When paintings come to life


Every year I think about going back to my high school, Roland Park Country School, to see the Christmas program. But somehow, since becoming a mother in December 2009, I haven’t made it back.

This year, though, one of my friends invited me to go with her, and I had no excuse. John said he would be happy to pick up the boys from preschool and feed them dinner. So I left work early and headed to Roland Avenue.

Now, I am no expert on Christmas programs, but the performance at RPCS is particularly special. In many ways it’s not the program I remember from what feels like many years ago. But the program still has a beauty and a sense of wonder.

It begins in darkness, broken by candlelight and voices singing a cappella.

There are readings and songs—some of them the same ones I sang in the program almost 20 years ago.

But what keeps me coming back are the living reproductions of Christmas artwork. They feature students, dressed in costumes and posed with scenery to match the actual paintings. The magic is that the models are trained to hold still for several minutes at a time.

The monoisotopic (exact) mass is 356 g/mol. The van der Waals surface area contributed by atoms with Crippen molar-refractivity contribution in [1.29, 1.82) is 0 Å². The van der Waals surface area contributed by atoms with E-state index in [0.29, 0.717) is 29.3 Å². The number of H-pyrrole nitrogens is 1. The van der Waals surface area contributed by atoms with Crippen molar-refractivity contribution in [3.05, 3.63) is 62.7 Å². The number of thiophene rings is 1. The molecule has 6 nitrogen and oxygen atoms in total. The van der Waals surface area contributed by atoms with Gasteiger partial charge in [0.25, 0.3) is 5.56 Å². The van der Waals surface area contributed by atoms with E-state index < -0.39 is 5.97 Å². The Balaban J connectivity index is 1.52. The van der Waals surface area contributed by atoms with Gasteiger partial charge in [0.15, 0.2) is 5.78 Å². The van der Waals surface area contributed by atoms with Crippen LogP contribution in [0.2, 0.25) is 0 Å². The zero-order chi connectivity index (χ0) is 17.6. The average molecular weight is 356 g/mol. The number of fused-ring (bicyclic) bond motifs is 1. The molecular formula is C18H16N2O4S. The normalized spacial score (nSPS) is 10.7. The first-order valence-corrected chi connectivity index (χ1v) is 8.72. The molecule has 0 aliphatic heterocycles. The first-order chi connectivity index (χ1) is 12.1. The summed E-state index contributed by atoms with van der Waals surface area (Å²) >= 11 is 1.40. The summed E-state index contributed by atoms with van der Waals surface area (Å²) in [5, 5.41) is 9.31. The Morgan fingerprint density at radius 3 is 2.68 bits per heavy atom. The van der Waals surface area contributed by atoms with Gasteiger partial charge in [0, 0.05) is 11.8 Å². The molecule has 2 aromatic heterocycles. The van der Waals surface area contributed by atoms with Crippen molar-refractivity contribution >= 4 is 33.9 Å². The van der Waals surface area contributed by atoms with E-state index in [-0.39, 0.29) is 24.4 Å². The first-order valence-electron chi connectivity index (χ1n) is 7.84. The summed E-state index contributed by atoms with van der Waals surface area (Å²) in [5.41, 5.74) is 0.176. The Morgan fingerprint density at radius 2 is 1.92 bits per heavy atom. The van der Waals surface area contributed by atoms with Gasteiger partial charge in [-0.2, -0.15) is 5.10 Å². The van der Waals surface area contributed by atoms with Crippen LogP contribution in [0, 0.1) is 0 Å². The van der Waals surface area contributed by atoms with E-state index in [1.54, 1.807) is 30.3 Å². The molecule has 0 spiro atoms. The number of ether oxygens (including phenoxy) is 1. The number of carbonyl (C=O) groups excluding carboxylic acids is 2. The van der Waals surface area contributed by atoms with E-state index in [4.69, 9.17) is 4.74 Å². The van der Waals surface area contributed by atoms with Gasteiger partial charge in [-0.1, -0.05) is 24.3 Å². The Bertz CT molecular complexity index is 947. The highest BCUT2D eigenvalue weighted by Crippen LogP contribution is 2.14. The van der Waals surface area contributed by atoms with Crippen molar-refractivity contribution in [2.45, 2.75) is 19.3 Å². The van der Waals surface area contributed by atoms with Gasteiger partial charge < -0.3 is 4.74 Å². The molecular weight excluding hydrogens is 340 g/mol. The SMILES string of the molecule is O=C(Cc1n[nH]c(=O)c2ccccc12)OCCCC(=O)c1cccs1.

You hold your breath watching them, as you peer through a large picture frame on stage, taking in every detail of the scene.

There is always one scene depicting the Annunciation, one showing Mary, Joseph, and Jesus, and another showing either the shepherds or the wise men visiting the baby in the manger.

The living reproductions are just awe-inspiring. The audience is always silent and absolutely transfixed. And the music helps draw you into the whole experience.

There is no way I could do the experience justice with my feeble video attempts today, but I wanted to capture them to share the living reproductions with Leo and Daniel. And when Leo and I were watching them together tonight, I decided you might enjoy them, too.

When the curtain opened on this one, “Manger Scene,” and I realized it was a painting by a Chinese artist, Luke Chen, I wished Leo were with me to see it.

But I was able to play it for him tonight, and he gazed with me at these magical living moments showing Jesus’ birth.


I also captured just a bit of this one of Francois Boucher’s “Holy Night.”


Even though my camera jiggled around, Leo was entranced. And, as you can imagine, these videos only hint at the beauty and the wonder of the living reproductions.

But now that Leo has seen these extremely rough movies, I have a feeling he’ll want to tag along next year to see them himself. In fact, he has a steady hand. Maybe I’ll even let him hold the camera.

Catholic Review

The Catholic Review is the official publication of the Archdiocese of Baltimore.